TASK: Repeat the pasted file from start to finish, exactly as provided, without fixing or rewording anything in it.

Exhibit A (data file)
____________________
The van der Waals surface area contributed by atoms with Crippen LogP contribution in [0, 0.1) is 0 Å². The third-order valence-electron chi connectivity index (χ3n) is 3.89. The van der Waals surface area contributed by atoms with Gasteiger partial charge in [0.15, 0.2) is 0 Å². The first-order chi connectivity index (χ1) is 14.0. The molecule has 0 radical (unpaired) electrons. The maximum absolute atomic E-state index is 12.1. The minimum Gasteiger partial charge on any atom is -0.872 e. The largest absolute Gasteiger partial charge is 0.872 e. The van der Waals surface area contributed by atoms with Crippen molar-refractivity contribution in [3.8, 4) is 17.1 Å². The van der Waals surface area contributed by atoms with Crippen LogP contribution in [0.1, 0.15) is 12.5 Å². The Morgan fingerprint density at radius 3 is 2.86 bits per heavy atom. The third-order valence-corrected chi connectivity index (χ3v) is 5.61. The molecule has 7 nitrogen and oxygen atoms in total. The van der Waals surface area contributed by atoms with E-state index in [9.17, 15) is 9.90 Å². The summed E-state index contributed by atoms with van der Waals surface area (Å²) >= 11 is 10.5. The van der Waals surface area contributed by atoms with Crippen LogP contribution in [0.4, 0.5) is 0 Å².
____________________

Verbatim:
The van der Waals surface area contributed by atoms with Crippen LogP contribution in [0, 0.1) is 0 Å². The third-order valence-electron chi connectivity index (χ3n) is 3.89. The van der Waals surface area contributed by atoms with Gasteiger partial charge in [0.15, 0.2) is 0 Å². The first-order chi connectivity index (χ1) is 14.0. The molecule has 0 radical (unpaired) electrons. The maximum absolute atomic E-state index is 12.1. The minimum Gasteiger partial charge on any atom is -0.872 e. The largest absolute Gasteiger partial charge is 0.872 e. The van der Waals surface area contributed by atoms with Crippen molar-refractivity contribution in [3.8, 4) is 17.1 Å². The van der Waals surface area contributed by atoms with Crippen LogP contribution in [0.1, 0.15) is 12.5 Å². The Morgan fingerprint density at radius 3 is 2.86 bits per heavy atom. The third-order valence-corrected chi connectivity index (χ3v) is 5.61. The molecule has 7 nitrogen and oxygen atoms in total. The van der Waals surface area contributed by atoms with E-state index in [9.17, 15) is 9.90 Å². The summed E-state index contributed by atoms with van der Waals surface area (Å²) >= 11 is 10.5. The van der Waals surface area contributed by atoms with Crippen LogP contribution in [0.4, 0.5) is 0 Å².